Victor Tangermann for Futurism pronounced "Party's over," and that "The machines have the upper hand" in an AlphaStar shutout. His story opener was that "Alphabet's revolutionary DeepMind artificial intelligence bot, dubbed AlphaStar, just dominated at a game of StarCraft II—a popular sci-fi strategy video game by beating two of the world's best human players five games to zero."

Wired joined the bell ringing. Another triumph for bots. Tom Simonite found no reason to dilute the drama about "a three-hour YouTube stream in which aliens and robots fought to the death."

How level can the playing field possibly be, given the impressive victory on the side of AI?

AlphaStar hungry for world domination in StarCraft II fights

One observer brought up actions per minute, and how that tips the scales. Although it does not always, it can perform far more "actions per minute" than a human can, "because it isn't limited by fleshy hands and banks of buttons." Coldewey in TechCrunch: "APM is just one measure among many that determines the outcome of a match, but it can't hurt to be able to command a guy 20 times in a second rather than two or three."

Futurism also called out AlphaStar advantages: it was looking at a zoomed-out bird's eye view of the entire map, whereas players usually focus in on a single area of the map.

"The version that vanquished the pro gamers relied on a zoomed-out view of the entire map, but human players tend to use this less as it's very difficult to perform many of the 's moves in this view," said New Scientist.

Explore further

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More information: … y-game-starcraft-ii/ … ii-demonstration-vod

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Jan 26, 2019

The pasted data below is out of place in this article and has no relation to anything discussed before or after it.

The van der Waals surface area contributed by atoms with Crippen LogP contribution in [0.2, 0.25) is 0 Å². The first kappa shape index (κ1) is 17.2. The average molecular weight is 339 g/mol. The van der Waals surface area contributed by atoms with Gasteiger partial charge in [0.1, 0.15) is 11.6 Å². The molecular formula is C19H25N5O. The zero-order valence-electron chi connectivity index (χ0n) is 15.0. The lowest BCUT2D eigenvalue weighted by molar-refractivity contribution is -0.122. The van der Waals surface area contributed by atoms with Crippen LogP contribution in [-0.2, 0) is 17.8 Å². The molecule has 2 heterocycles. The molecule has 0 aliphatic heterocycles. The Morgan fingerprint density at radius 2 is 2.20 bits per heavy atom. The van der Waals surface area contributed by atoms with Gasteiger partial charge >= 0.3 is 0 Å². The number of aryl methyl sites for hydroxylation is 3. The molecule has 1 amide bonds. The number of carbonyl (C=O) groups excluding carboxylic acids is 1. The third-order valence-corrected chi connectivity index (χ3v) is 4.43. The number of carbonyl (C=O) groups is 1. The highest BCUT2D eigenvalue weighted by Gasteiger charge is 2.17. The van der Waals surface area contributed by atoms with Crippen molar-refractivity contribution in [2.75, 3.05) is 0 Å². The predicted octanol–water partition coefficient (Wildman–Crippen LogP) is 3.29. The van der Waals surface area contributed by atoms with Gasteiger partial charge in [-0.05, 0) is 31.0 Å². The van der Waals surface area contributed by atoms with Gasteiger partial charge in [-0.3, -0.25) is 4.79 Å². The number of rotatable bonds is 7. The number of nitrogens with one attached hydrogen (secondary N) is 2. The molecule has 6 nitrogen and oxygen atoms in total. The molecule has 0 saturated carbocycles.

Well, Alphastar did not beat humans 2 times 5:0. Did Chris Stokel-Walker from New Scientist watch the game play to the end?
TLO lost 5:0 in deed, but MaNa lost "only" 4:1.
The most important is that human won the last match, so it means we still learn faster than machine.
Alphastar was faster at commanding, due to lack of our analog interface, which is here a main drawback for human player (speed of hands, need to use eyesight).
But at the end, it was the human who learned how to beat the machine.
Thanks MaNa for sustaining human honor!

Jan 26, 2019
The way it lost that last game was really telling: The human spied on the AI's forces with an invisible drone that a human would have been able to easily counter. The human then used that knowledge to use a single air unit to wipe out the enemy's workers, a very serious blow.

The AI's advantage remained in the command-speed world, where it was able to shuffle units out of the firing line faster than a human reasonably could.

It's astonishing that it could perform at the level it did, but in a strategic sense, it's far weaker than humans are. I'd love to see an AI trained on a slower-paced game where twitch reflexes are less important.